Roman Mérida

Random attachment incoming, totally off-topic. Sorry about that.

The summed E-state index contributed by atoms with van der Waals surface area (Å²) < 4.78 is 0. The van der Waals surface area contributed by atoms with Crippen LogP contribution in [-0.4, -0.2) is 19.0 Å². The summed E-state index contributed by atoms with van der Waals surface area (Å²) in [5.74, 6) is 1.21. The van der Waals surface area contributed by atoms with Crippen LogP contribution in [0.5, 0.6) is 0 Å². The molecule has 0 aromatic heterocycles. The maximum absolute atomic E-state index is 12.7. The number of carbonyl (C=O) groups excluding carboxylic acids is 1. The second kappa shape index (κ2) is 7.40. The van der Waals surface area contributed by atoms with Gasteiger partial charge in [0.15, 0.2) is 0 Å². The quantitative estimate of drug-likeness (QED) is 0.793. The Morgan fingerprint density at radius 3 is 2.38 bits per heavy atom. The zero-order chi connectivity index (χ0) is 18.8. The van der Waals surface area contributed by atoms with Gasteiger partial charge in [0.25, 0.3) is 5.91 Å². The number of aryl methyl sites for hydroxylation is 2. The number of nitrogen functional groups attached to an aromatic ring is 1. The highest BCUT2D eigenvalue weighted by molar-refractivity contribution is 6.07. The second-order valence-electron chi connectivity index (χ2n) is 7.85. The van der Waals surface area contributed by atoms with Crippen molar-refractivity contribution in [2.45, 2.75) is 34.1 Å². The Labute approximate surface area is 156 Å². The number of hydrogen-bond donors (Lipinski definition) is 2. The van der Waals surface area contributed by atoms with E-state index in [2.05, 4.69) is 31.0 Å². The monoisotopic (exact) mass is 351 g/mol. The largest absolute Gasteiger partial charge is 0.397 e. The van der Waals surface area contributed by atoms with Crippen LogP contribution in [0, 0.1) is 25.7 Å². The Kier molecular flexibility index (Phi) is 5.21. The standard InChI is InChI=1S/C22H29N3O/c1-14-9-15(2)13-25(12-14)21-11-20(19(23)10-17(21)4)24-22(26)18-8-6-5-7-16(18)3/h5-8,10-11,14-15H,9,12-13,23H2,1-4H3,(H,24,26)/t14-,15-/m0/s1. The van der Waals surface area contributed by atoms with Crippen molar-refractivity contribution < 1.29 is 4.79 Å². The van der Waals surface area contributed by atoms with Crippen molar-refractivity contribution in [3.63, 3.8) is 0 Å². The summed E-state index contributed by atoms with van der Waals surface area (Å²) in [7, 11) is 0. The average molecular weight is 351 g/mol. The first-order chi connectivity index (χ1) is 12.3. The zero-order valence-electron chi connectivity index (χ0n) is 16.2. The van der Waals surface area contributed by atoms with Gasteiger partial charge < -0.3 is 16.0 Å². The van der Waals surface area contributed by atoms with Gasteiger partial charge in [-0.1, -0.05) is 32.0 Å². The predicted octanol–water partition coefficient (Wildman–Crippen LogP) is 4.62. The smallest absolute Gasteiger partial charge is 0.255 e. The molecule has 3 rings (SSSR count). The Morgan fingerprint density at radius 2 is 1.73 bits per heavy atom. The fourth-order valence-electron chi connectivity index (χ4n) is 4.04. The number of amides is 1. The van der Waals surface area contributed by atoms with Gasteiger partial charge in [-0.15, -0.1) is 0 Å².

To speak of Mérida is like talking about a city which is, in itself, practically an open-air museum... This marvellous city gives us a unique chance to get to know the Roman Empire in all its splendour. On each corner there are fascinating pointers to the past. One of the most beautiful is without doubt the Roman Theatre. In its heyday, 6,000 spectators would fill its terraces. Today, we can still marvel at its stunning ‘Frons Scenae’ decorated with marble statues of emperors and goddesses. Just a few metres away, we encounter the amphitheatre, the venue that bore witness to countless, emotional duels between gladiators, prisoners and wild beasts. These colourful events would bring together multitudes of spectators from all parts of Lusitania – a public who would also attend the Roman Circus, one of the oldest of its type in peninsula. Here, frenetic chariot races, using four and two-horse carts, would be staged – another of the city’s showpiece events in the day. If we stand close to the centre, we get a clear impression of the grand scale of this impressive structure - 417 metres long and 112 metres wide. We may ask ourselves, “Just what was everyday Roman life like back then?” The nearby amphitheatre house gives us a clearer idea of how the locals went about their daily business in their homes. Life revolved around an interior patio lined with columns with rooms off all four sides, many of them decorated with beautiful mosaics (featuring fish or the mosaic of Venus and Cupid). The streets of Mérida unveil treasures such as the Temple of Diana or the Trajano Arch and also reveals its many spas (Saint Lazarus) where we can imagine the saunas and pools of cold and hot water. The water arrived here via the many aqueducts such as the Miracles Aqueduct… On the outskirts of the city at the Mitreo House, we find the most well-known mosaic of Roman Mérida, the Aión Mosaic. A delightfully pleasant tree-lined stroll takes us to the final part of our route – a burial ground known as the Columbarios. Here we can contemplate the various, different burial models employed in different eras such as Roman mausoleums of startling beauty, which help us to understand a civilization whose cultural, architectural and social legacy we can still enjoy to this day.